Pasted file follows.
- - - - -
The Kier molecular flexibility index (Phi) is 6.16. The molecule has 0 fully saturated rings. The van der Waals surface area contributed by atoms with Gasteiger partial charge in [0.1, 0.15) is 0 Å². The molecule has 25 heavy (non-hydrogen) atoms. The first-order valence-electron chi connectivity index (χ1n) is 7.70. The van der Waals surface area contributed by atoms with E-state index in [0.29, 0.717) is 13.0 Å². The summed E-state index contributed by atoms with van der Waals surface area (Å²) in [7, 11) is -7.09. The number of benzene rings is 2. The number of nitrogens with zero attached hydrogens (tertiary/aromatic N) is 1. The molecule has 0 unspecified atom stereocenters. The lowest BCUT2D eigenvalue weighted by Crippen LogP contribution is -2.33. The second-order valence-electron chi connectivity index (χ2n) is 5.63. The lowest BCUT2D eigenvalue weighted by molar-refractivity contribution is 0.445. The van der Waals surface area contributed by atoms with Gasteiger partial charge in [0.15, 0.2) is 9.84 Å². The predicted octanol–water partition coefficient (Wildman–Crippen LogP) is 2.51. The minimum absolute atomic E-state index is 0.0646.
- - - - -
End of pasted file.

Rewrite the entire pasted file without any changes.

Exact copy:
The Kier molecular flexibility index (Phi) is 6.16. The molecule has 0 fully saturated rings. The van der Waals surface area contributed by atoms with Gasteiger partial charge in [0.1, 0.15) is 0 Å². The molecule has 25 heavy (non-hydrogen) atoms. The first-order valence-electron chi connectivity index (χ1n) is 7.70. The van der Waals surface area contributed by atoms with E-state index in [0.29, 0.717) is 13.0 Å². The summed E-state index contributed by atoms with van der Waals surface area (Å²) in [7, 11) is -7.09. The number of benzene rings is 2. The number of nitrogens with zero attached hydrogens (tertiary/aromatic N) is 1. The molecule has 0 unspecified atom stereocenters. The lowest BCUT2D eigenvalue weighted by Crippen LogP contribution is -2.33. The second-order valence-electron chi connectivity index (χ2n) is 5.63. The lowest BCUT2D eigenvalue weighted by molar-refractivity contribution is 0.445. The van der Waals surface area contributed by atoms with Gasteiger partial charge in [0.15, 0.2) is 9.84 Å². The predicted octanol–water partition coefficient (Wildman–Crippen LogP) is 2.51. The minimum absolute atomic E-state index is 0.0646.